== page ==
Algerian army chief Ahmed Gaid Salah called on President Abdelaizz Bouteflika to be declared unfit to rule the country after weeks of protests against the sick president's decision to seek a fifth term.
Although Bouteflika later overturned its decision, the 82-year-old postponed the April elections and said it would remain in office until a new constitution was adopted, a move that effectively prolonged its current mandate.
In a televised address Tuesday, Salah, the army chief, said he considered people's demands as valid and that the presidency should be released.
"We have to adopt a solution that will help us with this crisis … a decision that respects and adheres to the constitution so that it is appropriate for all countries," said Salah.
"This decision is provided for in Article 1
According to Article 102, the Constitutional Council may determine that the President is too ill to fully perform his duties and request the Parliament to declare it inappropriate. having suffered a stroke in 2013.
If a majority of two-thirds of the lower one the Chamber of Deputies will ratify the decision of the council, the chairman of the upper chamber, Abdelcader Bensala, will serve as the president for at least 45 days.
El Bilad's TV station said the Constitutional Council had convened a special session after Salah's decision. 19659005] The Chief Army is one of the largest power brokers in Algeria and its announcement can pave the way for the removal of Buteflika.
– EL BILAD – البلاد (@El_Bilade) A spokesman for the ruling National Liberation Front (FLN) said he would ask the party to withdrew its support for Bouteflika's proposal to hold a national conference aimed at removing the country from the current political stalemate.  From February 22nd, hundreds of thousands of Algerians took part in national demonstrations protesting Bouteflika's re-election bid.
Dalia Ganem Jabbeek, a Carnegie Middle East resident, told Al Jazeera that the military sent " mixed messages" from the start of the demonstrations. First, it was "we will not tolerate chaos," and then "we are with the voice of the people," and what Guido Saleh said today was a confirmation that the military took a strong stance on the political arena, she said from Algeria, the capital of the country. , "What he said today confirms that Algerian soldiers have been and will remain devoted guardians of Algerian power," Yazbeck said. The army is probably considering replacement, she said, who could make public in the next few days.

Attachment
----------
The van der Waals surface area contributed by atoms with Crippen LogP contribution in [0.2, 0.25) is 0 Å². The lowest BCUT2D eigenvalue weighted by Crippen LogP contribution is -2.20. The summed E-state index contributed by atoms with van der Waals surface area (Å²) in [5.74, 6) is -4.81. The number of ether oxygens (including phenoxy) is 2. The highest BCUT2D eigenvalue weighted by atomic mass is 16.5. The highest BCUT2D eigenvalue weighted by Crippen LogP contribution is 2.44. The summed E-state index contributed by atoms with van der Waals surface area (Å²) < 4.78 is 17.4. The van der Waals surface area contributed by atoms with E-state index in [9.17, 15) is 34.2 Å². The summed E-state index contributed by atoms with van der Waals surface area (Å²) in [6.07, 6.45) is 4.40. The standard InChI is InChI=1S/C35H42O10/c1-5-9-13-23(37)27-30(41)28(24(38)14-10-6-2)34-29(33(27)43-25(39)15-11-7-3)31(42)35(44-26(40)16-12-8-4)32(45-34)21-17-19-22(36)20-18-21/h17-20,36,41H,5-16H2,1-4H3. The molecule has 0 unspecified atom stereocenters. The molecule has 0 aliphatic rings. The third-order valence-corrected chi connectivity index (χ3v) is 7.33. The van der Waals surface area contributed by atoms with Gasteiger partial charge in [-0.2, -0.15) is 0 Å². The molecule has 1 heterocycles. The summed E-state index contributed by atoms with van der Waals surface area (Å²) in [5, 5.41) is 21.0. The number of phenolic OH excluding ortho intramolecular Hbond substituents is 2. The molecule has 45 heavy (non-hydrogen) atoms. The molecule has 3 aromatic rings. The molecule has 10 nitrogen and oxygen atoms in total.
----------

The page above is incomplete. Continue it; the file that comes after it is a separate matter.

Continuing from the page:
President Abdelaziz Bouteflika has been rarely seen publicly since he suffered a stroke in 2013 [File: Sidali Djarboub/AP]
Al Jazeera's senior political analyst Marwan Bishara also announced Salah's statement of significant development, noting that Bouteflika has appointed a new government and promised political reforms.
"This is a great turning point for Algeria … he (Bouteflika) has launched a new national dialogue in Algeria to pave the way for a country's democratization," Bishara said.
"So what is happening today, from this point of view, is the exact opposite of what we were promised."
Salah's announcement signals a "big escalation" and "basically means that the army has taken over," Bishara added.
Meanwhile, earlier on Tuesday, thousands of people returned to the streets of Algeria by calling Bouteflika to hand over resignation, keeping pressure from the public
"The system must go. There is no point in resisting, "Belkemem said Abdiy, 25, one of about 6,000 protesters, mostly students, gathered in the center of Algiers
" I am optimistic that our pressure will change things peacefully, "said architect Nourdin Bachi, 52.